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West Valley Focus

TARZANA : 1 Million Is Lucky Number on Trash Day

May 20, 1994|TERESA ANN WILLIS

Jonathan Sidy was the millionth customer. It says so right on his garbage can.

An amused Sidy was greeted Thursday morning with a convoy of garbage trucks parked in front of his Tarzana home, all to deliver his new, black garbage can. It looks like any other garbage can, except, that is, for the gold leaf lettering with the words "L.A. Resource Program," a telephone number, and instructions on how to use the container.

A white sign also marked it as the millionth container used for automated curbside pickup by the Los Angeles City Bureau of Sanitation.

Sidy, the 29-year-old owner of a landscape services company, became one of 532,000 households now using the 60-gallon black container for non-recyclable household garbage. He'll use a 60-gallon green container for grass clippings and tree trimmings that will be made into compost and sold through local vendors.

Sidy's neighborhood was next on the city's list for garbage and recycling container delivery, and the council offices were looking for someone to be the lucky millionth customer. So they called Sidy, who serves on numerous local boards and has been appointed to commissions by City Councilwoman Laura Chick.

They told him some people would come by in the morning. But Sidy said he wasn't expecting four garbage trucks loaded with containers, or representatives from the mayor's office, Public Works Department and even the manufacturers of the rubbish cans.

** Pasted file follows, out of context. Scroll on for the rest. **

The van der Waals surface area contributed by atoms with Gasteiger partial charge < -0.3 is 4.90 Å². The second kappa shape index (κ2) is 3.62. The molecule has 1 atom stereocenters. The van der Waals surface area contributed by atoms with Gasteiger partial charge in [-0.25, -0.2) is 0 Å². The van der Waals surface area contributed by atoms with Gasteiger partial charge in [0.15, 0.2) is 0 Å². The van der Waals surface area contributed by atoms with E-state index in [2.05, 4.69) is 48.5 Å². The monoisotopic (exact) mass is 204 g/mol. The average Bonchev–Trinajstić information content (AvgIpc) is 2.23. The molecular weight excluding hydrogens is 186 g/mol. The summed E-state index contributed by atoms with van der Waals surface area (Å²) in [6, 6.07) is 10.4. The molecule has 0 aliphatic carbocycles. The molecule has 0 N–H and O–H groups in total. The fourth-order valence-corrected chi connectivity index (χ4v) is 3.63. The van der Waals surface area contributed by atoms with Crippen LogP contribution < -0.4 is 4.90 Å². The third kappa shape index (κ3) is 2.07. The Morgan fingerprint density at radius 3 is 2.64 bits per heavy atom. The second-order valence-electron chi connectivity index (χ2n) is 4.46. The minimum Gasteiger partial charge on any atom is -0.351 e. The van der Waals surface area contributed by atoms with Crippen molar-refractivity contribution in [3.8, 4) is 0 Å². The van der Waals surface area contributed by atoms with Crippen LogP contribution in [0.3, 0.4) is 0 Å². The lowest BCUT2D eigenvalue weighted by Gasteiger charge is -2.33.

"I certainly did not expect what happened today," he said. "We were joking that somebody made a mistake and they were delivering 1 million garbage cans to me. It really was fun."

Two weeks ago, Sidy began recycling aluminum and plastic in the city's 14-gallon yellow bins.

By limiting each household to only one container for non-recyclable waste, the bureau hopes that residents will start recycling more garbage.

Both the refuse collection and the recycling service are part of the L.A. Resource Program begun in 1989 in an effort to reduce the amount of waste in California landfills.

By 1995, when all cities and counties are required to have diverted 25% of their waste from landfills, the program will have reached 720,000 households, said Roland A. Silva of the L.A. Resource Program.

But Sidy's gold-embossed can won't be among those sitting on curbsides. The city is going to give him another container, sans gold leaf, for his garbage. And the fancy can?

"I am taking it into my house as an addition to my furnishings. As an end table," he said. "I'll put a lamp on it or something."

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